05 September 2019 ~ 0 Comments

Threadless: Even a Gentleman Rides and more new this week

Even a Gentleman Rides by Mike Koubou (mikekoubou) is my favorite Threadless shirt this week. It’s a soft, serene illustration that imagines a deer taking a bike ride, and that mixture of nature with a peaceful human pastime is very enticing. It’s exactly the outcome a bike rider hopes for when taking a quiet ride in the park, that you’d feel not just in the wild, but actually a part of the forest. The deer’s gentle spirit, shown in his dapper outfit and the birds who stow away in his antlers, is another aspect making this design very sweet and (excuse the pun) endearing.

Schrödinger’s Venn Diagram by Nathan Joyce (Nathan Joyce) cleverly transforms a typical Venn diagram’s overlapping circles into a pair of boxes, meeting at the middle to envelope a very confused-looking cat. The cat’s very awkward, nearly upside-down posture and wide, worried eyes are the focal point of the piece, and immediately draw the viewer in. The poor cat seems to be contemplating his own existence just as much as science is. It’s a strong concept, and a lot cuter than the average science shirt.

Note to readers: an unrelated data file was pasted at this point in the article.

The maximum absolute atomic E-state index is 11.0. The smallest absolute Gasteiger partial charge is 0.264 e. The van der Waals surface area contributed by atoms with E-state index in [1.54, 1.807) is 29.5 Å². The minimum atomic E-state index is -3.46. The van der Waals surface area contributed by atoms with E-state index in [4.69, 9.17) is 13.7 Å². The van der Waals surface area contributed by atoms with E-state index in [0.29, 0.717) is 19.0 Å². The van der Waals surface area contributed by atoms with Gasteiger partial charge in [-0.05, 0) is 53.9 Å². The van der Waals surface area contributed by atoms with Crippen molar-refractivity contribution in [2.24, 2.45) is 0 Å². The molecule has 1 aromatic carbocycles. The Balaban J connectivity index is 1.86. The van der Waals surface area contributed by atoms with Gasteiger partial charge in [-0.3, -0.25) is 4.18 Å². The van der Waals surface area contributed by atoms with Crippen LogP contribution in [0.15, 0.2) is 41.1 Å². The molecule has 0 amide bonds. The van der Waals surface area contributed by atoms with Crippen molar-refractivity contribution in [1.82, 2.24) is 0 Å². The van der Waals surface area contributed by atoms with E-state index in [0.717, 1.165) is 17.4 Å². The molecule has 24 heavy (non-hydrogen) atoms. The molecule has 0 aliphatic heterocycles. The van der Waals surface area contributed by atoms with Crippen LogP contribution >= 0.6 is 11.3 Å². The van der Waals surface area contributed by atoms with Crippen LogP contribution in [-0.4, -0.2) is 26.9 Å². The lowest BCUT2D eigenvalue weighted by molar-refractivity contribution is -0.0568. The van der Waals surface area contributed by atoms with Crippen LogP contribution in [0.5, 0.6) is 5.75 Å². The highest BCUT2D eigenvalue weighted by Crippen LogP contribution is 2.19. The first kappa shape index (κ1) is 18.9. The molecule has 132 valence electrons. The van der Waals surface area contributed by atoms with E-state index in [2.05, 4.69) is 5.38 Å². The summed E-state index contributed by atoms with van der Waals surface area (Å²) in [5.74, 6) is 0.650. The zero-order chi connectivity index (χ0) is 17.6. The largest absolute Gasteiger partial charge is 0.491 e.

Vaguely Aware of Social Norms by Fox Shiver (FoxShiver) might be simple, but every bit of the doodle is doing good work to establish the concept. That tilted posture is immediately recognizable to anyone who has spent time with pets, the lean of an animal that can’t figure out what you’re doing or why… but also doesn’t really care enough to find out. There’s a blankness in the flat eyes, straight whiskers, and expressionless mouth that back up that idea, and the doodle style reinforces a lack of effort being expended. It all adds up into a piece for people who relate to awkward animals more than confident humans, and I think that’s a popular geeky sentiment.

Star Fish by Kelsey (KelseyRobinson) has a fun premise, with the helmet of a spacesuit replaced by a fishbowl. The bowl’s positioning at an angle threatens to splash water out at any moment, and that precarious placement grabs the eye. What really impresses me with this piece, though, is the style. While the art looks fairly ordinary at a distance, a closeup reveals a very interesting technique. All the grey-looking shading has been accomplished with mechanically placed diagonal lines and crosshatches, an effect that looks both busy and surprisingly alien. It’s almost like seeing something through the eyes of an extraterrestrial, with even ordinary things (like a standard spacesuit) made to feel strange, and a creepy-crawly effect induced by the barrage of too close together lines. Very interesting stuff.

Threadless prints new shirts every week, chosen from the designs submitted by and voted on by site members. Most winners earn $1 to $7 per item sold.

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